A film tackling the issue of racism in south Wales has won a Bafta and £10,000 for director Amma Asante.
Amma Asante paid tribute to the acting of the young stars
The former child star of BBC TV series Grange Hill landed the Carl Foreman Award at Saturday's ceremony for special achievement in a debut feature.
A Way of Life was set in Wales because of its long history of black immigration centred around Cardiff and the south Wales docks.
The film starred inexperienced young actors from south Wales.
The £1.8m film both written and directed by Asante drew financial backing in Wales and was premiered at the Cardiff screen festival last November.
It centres around a racist murder by four teenagers in a working class community.
Notably, it is told from the racists' point of view and begins with a Turkish man being beaten to death in the street as the baby of one of the killers watches from her pushchair.
Speaking from the winners' podium in London, Asante paid tribute to her Cardiff-based casting director Gary Howe, who was in the audience.
He told the BBC Wales News website later: "When she accepted the award she said she would like to thank the cast and my casting director Gary Howe... my phone didn't stop ringing.
Critics hailed Asante's film as powerful and brilliantly raw
"It was a fantastic atmosphere and to be singled out was just fantastic."
There was more: after the ceremony, there was dinner at the Grosvenor Hotel, where he enjoyed a "lovely chat" with Goldie Hawn and Angelica Houston.
Mr Howe, a former casting director at Clwyd Theatr Cymru in Mold, Flintshire, was impressed by the script and the use of genuinely Welsh voices.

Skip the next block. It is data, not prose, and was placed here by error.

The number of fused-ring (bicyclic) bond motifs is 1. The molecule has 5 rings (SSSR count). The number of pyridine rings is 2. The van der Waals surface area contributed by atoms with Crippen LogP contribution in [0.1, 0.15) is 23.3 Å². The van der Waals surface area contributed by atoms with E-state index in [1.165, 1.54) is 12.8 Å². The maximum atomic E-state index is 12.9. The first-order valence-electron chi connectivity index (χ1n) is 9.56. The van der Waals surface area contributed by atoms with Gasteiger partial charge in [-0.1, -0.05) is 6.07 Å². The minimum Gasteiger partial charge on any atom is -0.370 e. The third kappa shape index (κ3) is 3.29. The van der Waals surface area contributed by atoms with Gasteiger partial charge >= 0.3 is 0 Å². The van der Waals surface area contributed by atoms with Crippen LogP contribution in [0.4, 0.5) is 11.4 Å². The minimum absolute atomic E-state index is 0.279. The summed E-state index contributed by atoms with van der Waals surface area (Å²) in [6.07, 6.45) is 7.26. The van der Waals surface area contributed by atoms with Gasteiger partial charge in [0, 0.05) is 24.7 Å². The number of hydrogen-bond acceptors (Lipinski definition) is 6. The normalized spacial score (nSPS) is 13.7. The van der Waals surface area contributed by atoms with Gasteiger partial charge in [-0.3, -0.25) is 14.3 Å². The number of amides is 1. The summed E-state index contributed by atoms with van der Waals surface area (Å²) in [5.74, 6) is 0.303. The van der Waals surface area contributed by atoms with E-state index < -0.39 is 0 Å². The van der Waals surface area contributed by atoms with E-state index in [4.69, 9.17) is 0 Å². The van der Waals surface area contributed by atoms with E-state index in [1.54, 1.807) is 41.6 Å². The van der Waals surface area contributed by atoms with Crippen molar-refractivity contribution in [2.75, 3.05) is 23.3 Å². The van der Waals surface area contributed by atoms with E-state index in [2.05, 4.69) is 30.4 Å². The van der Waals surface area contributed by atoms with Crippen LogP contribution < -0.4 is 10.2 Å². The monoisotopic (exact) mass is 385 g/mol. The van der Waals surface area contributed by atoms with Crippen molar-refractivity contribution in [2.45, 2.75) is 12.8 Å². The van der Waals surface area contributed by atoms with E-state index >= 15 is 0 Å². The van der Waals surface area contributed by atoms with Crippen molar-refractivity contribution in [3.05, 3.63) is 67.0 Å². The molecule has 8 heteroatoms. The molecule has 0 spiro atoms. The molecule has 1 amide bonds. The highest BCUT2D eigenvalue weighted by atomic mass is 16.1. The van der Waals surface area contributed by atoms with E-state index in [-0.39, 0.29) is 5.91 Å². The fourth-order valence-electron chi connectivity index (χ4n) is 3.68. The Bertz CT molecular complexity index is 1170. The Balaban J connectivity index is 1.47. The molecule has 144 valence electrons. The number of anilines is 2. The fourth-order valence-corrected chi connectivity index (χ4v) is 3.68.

Asante was keen to give more exposure to the young Welsh voice which she believed was not seen enough in British films.
"It's nice to hear the Welsh accent on the network," said Mr Howe.
"To me it's very important. I don't think our Welsh accent is heard enough," he added.
A The film's central character, Leigh-Anne, was played by 17-year-old Stephanie James, found in a Saturday morning workshop in Aberdare after months of hunting .
Leigh-Anne, struggling to provide for her baby below the poverty line and with no family support, is the main force behind the racist killing.
The film was developed by ITV Wales, which also co-financed it with the media promotion body Sgrin Cymru Wales on behalf of the Arts Council of Wales and the UK Film Council.
Producer, Peter Edwards, head of drama at ITV Wales, said, "This powerful film is an accomplished work and I'm thrilled Amma is getting the recognition she deserves.
"This film was developed and shot in Wales and has now found its place on the world stage."
A Way of Life will have its television debut on ITV1 Wales on Saturday, 19 March at 2300GMT